AARON ROBINSON: I try not to think (that it's) too much of a difference. Except now I've got more sideline to work with. Other than that, it's pretty much -- pretty much feels like it's coming along.
Q. How does that play in your advantage having more sideline to work with? Why do you like that? AARON ROBINSON: Just being in the slot, there's more green to work with. Us being DBs, the sideline is our friend. So that pretty much sums it up.
Q. How much as a cornerback are you going to be asked to do different things in the scheme?
AARON ROBINSON: Not too much. Just to do my job and get my job done.
Q. There's a feeling though that you guys are going to be left on an island a lot more. Do you sense that or is that -- do you think it could be kind of similar in that regard?
AARON ROBINSON: I'm not thinking about it too much. Cornerback is a cornerback. You're trying to defend your turf. I'm going to try my best to do that the best way I can and get better every day.
Q. What's it like going through the last couple of weeks, months, really, with James's (Bradberry) situation playing out and how that may or may not have affected you, depending on where he landed and what happened with the team?
AARON ROBINSON: I wasn't thinking about that, not at all, this off-season. You know, just working on my craft trying to get better for myself and my opportunity whenever it presented itself.
Q. How do you describe your rookie year? Was it frustrating you missed all that time? Did you feel like you got a lot out of it towards the end when you were playing? How do you look back at your first year?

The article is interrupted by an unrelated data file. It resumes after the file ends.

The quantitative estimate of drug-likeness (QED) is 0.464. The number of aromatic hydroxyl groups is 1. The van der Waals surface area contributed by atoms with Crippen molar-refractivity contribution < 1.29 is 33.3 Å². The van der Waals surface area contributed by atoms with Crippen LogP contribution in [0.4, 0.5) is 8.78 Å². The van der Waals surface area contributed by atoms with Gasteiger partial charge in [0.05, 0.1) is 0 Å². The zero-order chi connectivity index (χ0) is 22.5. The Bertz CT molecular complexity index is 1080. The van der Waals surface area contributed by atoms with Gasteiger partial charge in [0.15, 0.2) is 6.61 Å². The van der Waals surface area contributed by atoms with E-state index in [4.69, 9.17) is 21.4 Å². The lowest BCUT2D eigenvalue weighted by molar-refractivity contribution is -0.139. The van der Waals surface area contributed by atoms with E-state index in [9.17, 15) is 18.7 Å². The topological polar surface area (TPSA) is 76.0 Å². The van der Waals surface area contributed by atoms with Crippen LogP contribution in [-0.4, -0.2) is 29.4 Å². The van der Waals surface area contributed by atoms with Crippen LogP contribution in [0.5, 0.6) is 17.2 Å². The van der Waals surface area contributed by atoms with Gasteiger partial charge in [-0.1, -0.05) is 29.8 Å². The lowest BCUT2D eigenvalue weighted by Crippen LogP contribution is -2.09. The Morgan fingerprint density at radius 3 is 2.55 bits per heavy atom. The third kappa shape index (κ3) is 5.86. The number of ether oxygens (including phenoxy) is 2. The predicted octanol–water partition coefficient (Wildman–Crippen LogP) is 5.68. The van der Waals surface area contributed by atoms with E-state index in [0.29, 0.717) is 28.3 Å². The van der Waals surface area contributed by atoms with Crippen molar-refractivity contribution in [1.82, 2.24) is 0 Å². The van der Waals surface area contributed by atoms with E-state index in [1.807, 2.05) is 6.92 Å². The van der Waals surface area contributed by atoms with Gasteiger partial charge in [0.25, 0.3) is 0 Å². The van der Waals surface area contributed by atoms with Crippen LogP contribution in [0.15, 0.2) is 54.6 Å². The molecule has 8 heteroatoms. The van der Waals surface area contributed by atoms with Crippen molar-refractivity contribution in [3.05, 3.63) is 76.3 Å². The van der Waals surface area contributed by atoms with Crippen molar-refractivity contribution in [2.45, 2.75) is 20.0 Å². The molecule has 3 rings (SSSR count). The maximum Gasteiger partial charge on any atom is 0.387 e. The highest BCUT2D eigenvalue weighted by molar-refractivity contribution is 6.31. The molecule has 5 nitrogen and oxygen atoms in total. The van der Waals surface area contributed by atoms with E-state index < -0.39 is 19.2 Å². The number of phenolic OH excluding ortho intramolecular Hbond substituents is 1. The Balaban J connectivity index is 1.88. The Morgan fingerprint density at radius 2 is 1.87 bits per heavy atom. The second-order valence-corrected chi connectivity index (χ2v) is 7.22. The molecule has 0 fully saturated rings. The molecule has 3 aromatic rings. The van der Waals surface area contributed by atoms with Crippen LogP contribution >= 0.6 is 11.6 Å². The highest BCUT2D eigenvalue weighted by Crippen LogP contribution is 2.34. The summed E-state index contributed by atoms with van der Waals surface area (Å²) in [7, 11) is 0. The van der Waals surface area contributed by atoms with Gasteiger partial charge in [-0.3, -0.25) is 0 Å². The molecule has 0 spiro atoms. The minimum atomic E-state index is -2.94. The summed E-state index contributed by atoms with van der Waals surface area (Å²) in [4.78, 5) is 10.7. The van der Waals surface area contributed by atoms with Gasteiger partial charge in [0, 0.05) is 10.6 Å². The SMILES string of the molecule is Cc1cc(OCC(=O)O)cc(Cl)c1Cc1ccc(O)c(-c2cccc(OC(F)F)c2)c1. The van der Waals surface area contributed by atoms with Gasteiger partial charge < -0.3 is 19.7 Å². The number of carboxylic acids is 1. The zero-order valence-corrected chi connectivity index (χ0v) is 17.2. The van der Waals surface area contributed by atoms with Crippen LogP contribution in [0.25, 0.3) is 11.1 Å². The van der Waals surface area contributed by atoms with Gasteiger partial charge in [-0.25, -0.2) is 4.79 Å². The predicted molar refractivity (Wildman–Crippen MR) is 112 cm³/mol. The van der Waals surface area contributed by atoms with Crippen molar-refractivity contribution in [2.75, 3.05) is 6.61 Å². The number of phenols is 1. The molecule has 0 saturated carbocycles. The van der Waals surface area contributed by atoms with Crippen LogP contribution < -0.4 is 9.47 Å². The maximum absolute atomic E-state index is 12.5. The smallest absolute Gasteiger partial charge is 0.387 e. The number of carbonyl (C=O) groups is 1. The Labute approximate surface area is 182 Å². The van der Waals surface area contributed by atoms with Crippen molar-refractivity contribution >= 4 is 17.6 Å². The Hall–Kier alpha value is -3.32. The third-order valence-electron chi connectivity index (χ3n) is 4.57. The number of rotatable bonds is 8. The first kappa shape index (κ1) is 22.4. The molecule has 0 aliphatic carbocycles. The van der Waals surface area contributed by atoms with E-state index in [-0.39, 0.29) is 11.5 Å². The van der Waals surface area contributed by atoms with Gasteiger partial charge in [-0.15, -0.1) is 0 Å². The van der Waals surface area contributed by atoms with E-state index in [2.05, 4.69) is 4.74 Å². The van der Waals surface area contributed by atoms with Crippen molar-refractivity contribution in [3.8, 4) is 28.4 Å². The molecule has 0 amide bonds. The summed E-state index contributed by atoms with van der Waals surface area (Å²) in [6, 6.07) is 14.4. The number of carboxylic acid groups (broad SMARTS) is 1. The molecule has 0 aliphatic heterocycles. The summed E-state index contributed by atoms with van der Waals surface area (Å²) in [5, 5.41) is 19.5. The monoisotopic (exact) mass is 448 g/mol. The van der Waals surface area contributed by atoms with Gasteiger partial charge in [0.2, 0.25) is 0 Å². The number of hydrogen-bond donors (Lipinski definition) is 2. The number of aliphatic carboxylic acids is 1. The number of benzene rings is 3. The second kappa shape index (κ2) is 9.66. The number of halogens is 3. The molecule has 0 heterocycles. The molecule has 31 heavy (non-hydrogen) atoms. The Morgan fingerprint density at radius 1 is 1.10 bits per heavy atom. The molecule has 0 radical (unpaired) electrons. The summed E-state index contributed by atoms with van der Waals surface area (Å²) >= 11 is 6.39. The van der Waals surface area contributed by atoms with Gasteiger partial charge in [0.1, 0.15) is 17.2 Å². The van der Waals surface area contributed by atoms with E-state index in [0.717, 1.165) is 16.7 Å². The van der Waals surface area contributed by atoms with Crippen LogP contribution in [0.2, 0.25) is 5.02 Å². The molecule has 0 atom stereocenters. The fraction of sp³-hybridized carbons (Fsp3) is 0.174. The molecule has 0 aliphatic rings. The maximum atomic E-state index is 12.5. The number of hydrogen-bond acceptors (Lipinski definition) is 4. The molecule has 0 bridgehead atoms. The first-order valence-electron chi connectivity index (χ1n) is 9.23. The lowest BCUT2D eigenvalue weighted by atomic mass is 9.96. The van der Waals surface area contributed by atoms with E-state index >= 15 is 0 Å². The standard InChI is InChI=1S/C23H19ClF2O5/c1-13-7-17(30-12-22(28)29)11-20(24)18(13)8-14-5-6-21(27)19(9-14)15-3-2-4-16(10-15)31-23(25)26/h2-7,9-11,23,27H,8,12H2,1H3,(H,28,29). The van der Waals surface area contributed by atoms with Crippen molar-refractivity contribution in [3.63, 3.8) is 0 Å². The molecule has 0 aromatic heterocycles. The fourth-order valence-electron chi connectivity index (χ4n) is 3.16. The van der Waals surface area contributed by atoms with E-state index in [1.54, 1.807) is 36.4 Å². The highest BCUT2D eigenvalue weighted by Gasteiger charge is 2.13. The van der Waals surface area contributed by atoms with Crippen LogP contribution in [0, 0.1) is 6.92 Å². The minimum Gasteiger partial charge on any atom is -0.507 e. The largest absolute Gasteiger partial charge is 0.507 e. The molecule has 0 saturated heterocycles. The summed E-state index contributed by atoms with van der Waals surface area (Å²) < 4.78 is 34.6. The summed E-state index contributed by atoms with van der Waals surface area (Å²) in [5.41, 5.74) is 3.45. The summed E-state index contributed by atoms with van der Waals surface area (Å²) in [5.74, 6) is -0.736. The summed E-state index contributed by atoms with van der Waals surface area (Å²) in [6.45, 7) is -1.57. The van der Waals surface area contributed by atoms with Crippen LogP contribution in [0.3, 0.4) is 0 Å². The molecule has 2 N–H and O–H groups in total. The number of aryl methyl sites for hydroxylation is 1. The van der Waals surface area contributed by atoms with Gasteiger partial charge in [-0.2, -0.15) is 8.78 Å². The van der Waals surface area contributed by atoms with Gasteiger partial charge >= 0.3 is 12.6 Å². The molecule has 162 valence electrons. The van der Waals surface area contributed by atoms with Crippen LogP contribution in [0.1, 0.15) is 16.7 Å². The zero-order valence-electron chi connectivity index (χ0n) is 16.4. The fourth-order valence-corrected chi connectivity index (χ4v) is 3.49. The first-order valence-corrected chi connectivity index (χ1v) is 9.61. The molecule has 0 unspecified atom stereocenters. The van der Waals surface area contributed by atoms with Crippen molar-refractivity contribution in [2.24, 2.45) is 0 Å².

AARON ROBINSON: Definitely a learning experience. A lot of it was mental for me at first. I had some great guys around me helping me and bringing me up until I was able to get back out there and help them anyway I could. Just from a mental standpoint – everything was pretty good, though.
Q. How much outside corner did you play at central Florida or Alabama before that? How much outside corner have you played in your life?
AARON ROBINSON: I'd definitely say I played a lot of outside corner. I'd definitely say I played a lot.
Q. Following up on that, I know you actually snap-wise played more outside corner than in the slot last year but overall you didn't play a lot. When is the last time -- when is the last season when you played a lot of outside corner?
AARON ROBINSON: Last season, I mean, whenever they needed me. I played in the slot, outside, whenever they needed me.
Q. So your final year at Central Florida, were you mainly a slot corner? When is the last season, the most recent season, when you played a lot of outside corner?
AARON ROBINSON: A lot of outside? Last year for sure was a lot for me.
AARON ROBINSON: I'd definitely say the opportunities are going to present themselves. It's a great scheme. Still learning. Still getting better every day, learning.
Q. How important do you think it was, the whole new regime comes in, you missed so much time last year, that (Defensive Backs Coach) Jerome (Henderson) stayed here and sort of vouched for you and knew what you were capable of, even though it may not have shown on the field because of your injury. How important was that for you to be where you are right now, playing with the ones?
AARON ROBINSON: My main focus was to just get better every day, show up to work and whatever I needed to do to get better and get back on the field, I tried my best doing that and everything else pretty much played out for itself.
View photos from the sixth OTA practice at the Quest Diagnostics Training Center.